10. In the circumstances of the present case, the assessee has only leased out the asset at stipulated rent to others. A scrutiny of the agreement in this regard made by the assessee and other exhibitors of films does not lead to any conclusion that the assessee is itself exhibiting the films. An argument was raised on behalf of the department to support its case of a business carried on by the assessee relying on the fact that employees were appointed by the assessee for running the theatre, licence was taken by them, etc. In our view, these do not prove that the assessee itself did the business. If a cinema theatre is to be run on lease, certainly it must have a licence for exhibition of films. The licence is generally given to the owner of the premises. It would be imprudent on the Contrary for the owner of a cinema theatre not to have a permanent licence for himself but to depend on any temporary licence for exhibition of films owned by a person who wants to let out his theatre. In fact we are not sure that the licence would be even issued to persons who do not own premises or have taken on lease premises for exhibition of films. This point, therefore, does not go against the assessee's claim. The evidence indicates that the assessee has been able to let out the theatre only for some of the shows. It was pointed out that they could not find a lessee who would take the lease of the theatre for all shows and for all days. This has not been proved to be wrong. Be that as it may, leasing out the asset to whomsoever is available cannot make the lease a matter of carrying on the business. It still remains a lease. It is against this context that the assessee has claimed that in order to ensure the safety of the machinery, etc. It has to engage its own employees and technicians. Otherwise, as correctly claimed responsibility for loss of damage cannot clearly be fixed on a lessee who takes the theatre on hire for part of the time or when there are more than one lessee utilising the theatre in succession. The employment of its own personnel, taking of the licence and the consequent acceptance of the liability to pay entertainment tax, etc., would fall, in our view, only within taking prudent steps to maintain an asset in the best money earning form. That cannot make the assessee a person running the business. It may be mentioned that even during the free time when the lessees are not utilising the theatre, no case of the assessee exploiting the theatre as a business has been brought to our notice. The fact that as an aid to the running business of a theatre, stalls were let out or advertisement space was let out would not change the nature of the activity as can be inferred otherwise. An important point to note is that under the present arrangement, the assessee cannot make a loss at any time. If the assessee were to run a business, loss is possible. Apart from this being contrary to the objects of the trust, it may certainly be destructive of the assets of the trust. Factually, therefore, we have to hold that the assessee is not carrying on a business but has only let out the asset for fetching the maximum lease income.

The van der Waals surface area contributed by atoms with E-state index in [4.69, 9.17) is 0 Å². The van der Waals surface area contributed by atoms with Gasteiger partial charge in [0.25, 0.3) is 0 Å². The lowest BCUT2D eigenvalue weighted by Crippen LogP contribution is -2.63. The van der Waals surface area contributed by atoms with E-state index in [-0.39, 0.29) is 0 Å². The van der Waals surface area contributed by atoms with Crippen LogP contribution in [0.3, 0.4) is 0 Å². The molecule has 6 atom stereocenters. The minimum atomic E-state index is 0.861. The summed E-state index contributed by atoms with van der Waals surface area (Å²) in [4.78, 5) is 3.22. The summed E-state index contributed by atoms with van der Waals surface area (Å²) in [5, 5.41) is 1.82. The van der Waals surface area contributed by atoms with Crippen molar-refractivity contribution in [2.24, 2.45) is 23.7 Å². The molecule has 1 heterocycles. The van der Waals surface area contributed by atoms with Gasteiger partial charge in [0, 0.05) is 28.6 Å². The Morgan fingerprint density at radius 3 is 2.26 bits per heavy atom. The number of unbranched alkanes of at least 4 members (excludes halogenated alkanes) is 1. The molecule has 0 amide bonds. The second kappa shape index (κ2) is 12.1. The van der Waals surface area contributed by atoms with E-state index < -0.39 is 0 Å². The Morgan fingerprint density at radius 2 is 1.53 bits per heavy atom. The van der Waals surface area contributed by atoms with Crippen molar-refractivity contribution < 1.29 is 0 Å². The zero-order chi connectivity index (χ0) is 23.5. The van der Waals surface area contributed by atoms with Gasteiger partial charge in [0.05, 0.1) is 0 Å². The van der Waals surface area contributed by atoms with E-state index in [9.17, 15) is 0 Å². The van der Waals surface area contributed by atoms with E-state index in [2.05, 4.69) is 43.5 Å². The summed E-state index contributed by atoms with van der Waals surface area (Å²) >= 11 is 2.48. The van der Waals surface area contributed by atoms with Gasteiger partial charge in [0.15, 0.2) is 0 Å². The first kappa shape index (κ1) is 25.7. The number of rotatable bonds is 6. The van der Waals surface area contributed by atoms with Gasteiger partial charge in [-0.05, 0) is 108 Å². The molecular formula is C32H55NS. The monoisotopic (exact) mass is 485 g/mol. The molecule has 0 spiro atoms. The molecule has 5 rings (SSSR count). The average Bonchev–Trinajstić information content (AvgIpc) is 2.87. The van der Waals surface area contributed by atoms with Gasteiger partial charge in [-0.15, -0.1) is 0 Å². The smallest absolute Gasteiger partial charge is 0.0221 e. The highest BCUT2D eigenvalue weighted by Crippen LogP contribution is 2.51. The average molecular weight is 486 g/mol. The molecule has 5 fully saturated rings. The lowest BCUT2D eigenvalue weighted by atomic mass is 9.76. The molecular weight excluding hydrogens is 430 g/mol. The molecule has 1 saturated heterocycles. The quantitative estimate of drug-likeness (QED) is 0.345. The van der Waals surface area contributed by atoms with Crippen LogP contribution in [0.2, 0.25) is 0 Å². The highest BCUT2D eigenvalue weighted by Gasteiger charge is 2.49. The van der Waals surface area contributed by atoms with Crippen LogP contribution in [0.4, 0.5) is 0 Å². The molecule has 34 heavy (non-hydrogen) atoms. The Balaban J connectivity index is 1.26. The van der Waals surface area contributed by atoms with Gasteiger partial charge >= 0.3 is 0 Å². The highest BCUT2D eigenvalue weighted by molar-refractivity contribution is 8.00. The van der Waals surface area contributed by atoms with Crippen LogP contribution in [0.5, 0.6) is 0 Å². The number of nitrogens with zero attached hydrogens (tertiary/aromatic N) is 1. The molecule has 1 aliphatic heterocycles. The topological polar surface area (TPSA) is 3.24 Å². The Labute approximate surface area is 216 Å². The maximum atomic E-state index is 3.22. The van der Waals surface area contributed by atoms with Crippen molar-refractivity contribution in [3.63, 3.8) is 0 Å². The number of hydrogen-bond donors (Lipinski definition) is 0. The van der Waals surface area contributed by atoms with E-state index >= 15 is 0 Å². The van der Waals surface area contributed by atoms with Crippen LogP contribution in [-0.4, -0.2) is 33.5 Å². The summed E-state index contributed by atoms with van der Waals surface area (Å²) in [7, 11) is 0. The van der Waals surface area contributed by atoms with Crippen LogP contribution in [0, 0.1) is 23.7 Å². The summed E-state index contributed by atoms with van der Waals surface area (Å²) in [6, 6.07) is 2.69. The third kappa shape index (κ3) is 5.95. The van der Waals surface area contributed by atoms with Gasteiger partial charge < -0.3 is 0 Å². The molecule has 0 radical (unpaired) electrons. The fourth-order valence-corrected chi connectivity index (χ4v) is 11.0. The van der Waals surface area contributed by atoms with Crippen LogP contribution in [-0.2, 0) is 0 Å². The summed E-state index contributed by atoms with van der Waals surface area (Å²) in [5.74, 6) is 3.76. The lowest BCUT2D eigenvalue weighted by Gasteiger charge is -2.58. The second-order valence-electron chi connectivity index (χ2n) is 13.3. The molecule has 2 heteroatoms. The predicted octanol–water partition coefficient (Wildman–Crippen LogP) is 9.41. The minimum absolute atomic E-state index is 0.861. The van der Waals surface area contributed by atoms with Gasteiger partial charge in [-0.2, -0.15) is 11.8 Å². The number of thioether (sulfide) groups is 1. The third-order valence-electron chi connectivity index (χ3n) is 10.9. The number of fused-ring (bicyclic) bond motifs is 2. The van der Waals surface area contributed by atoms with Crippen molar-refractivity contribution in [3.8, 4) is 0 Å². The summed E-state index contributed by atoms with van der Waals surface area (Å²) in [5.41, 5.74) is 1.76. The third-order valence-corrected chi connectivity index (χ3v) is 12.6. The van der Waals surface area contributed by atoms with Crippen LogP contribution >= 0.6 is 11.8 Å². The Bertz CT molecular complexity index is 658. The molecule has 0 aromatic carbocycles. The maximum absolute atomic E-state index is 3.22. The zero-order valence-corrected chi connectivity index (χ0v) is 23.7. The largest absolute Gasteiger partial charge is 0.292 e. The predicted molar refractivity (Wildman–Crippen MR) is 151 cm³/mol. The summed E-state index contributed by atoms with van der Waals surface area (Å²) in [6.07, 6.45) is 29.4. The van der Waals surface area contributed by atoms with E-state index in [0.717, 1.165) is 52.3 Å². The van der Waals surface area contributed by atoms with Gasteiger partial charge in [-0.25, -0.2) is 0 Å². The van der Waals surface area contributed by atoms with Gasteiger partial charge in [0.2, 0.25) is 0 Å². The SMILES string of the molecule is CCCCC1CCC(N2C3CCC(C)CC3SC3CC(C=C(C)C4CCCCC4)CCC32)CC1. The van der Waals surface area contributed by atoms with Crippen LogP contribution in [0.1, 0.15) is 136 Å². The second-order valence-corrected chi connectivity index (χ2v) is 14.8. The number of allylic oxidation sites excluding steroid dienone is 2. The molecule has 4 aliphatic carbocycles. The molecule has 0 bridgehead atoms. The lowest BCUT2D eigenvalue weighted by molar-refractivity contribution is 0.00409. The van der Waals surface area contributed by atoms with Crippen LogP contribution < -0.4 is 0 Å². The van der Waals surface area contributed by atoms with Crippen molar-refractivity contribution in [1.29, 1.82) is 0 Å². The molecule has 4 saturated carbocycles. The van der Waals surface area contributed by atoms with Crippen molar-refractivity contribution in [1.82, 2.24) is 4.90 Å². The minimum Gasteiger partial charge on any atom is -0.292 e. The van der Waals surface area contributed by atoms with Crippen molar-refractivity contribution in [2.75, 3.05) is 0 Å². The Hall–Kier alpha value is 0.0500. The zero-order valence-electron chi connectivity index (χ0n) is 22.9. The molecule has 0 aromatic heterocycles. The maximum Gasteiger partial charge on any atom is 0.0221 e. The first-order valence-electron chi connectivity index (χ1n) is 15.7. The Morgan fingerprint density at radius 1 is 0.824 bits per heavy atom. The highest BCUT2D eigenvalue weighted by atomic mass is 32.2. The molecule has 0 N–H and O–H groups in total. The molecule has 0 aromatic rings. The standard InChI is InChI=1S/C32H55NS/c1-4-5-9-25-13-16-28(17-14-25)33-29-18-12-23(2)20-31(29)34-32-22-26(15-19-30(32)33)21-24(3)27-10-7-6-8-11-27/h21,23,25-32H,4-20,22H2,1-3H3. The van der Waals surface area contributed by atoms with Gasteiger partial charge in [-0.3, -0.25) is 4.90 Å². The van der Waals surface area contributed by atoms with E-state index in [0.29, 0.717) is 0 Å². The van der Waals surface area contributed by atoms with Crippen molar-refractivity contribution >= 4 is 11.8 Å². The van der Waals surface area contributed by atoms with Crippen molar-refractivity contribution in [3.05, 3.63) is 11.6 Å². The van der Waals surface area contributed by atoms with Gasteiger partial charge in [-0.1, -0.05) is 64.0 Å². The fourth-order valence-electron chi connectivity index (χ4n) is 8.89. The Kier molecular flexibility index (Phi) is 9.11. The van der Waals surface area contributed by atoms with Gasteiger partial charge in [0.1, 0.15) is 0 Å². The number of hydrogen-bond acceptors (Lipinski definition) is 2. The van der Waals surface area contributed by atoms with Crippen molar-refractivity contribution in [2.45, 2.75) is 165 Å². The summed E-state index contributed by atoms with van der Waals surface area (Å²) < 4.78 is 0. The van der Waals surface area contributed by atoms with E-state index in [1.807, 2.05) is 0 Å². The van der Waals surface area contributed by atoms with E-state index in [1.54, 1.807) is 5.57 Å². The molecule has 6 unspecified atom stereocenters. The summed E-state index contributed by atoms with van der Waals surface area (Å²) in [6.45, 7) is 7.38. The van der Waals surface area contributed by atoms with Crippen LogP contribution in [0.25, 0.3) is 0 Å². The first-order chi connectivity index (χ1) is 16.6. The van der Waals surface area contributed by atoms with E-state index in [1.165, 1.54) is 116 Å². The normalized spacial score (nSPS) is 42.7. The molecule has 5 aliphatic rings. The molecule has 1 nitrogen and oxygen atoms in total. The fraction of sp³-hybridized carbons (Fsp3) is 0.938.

11. The decisions also support the assessee's case. That the intention of the assessee to make good income out of the asset and not to do business is a relevant criterion, is clear from the decisions in the cases of New Savan Sugar & Gur Refining Co. Ltd. (supra) and Sultan Bros. (P.) Ltd. (supra). The decision of the Bombay High Court in the case of D.L. Kanhere (supra) directly deals with the case of a cinema lease and fully supports the assessee's stand. The decision in the case of Karanpura Development Co. Ltd. (supra) lays down that the objects, powers and intention of the assessee have to be seen in arriving at a decision about the activity of the assessee. Both on facts and in the light of the principles laid down by the decisions, we hold that the assessee-charitable trust does not carry on a business and would not be caught by the provisions of Section 13(1)(bb).